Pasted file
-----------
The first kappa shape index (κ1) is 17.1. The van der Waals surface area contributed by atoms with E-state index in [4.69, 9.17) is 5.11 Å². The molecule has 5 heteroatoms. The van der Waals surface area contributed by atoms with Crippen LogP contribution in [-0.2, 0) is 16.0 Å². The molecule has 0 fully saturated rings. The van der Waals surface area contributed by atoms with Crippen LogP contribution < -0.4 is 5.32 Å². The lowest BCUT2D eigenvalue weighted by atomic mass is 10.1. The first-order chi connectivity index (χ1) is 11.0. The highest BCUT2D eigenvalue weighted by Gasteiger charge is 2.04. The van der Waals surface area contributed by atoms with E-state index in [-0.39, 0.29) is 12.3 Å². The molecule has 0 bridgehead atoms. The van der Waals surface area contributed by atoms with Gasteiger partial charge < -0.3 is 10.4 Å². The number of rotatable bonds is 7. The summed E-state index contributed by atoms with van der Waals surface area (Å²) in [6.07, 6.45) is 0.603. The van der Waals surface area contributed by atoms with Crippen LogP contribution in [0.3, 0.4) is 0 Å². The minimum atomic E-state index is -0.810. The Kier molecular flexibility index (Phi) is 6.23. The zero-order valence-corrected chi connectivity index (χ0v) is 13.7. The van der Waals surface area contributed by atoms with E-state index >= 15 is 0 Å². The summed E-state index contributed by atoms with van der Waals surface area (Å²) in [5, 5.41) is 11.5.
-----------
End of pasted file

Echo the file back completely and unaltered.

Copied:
The first kappa shape index (κ1) is 17.1. The van der Waals surface area contributed by atoms with E-state index in [4.69, 9.17) is 5.11 Å². The molecule has 5 heteroatoms. The van der Waals surface area contributed by atoms with Crippen LogP contribution in [-0.2, 0) is 16.0 Å². The molecule has 0 fully saturated rings. The van der Waals surface area contributed by atoms with Crippen LogP contribution < -0.4 is 5.32 Å². The lowest BCUT2D eigenvalue weighted by atomic mass is 10.1. The first-order chi connectivity index (χ1) is 11.0. The highest BCUT2D eigenvalue weighted by Gasteiger charge is 2.04. The van der Waals surface area contributed by atoms with E-state index in [-0.39, 0.29) is 12.3 Å². The molecule has 0 bridgehead atoms. The van der Waals surface area contributed by atoms with Gasteiger partial charge < -0.3 is 10.4 Å². The number of rotatable bonds is 7. The summed E-state index contributed by atoms with van der Waals surface area (Å²) in [6.07, 6.45) is 0.603. The van der Waals surface area contributed by atoms with Crippen LogP contribution in [0.3, 0.4) is 0 Å². The minimum atomic E-state index is -0.810. The Kier molecular flexibility index (Phi) is 6.23. The zero-order valence-corrected chi connectivity index (χ0v) is 13.7. The van der Waals surface area contributed by atoms with E-state index >= 15 is 0 Å². The summed E-state index contributed by atoms with van der Waals surface area (Å²) in [5, 5.41) is 11.5.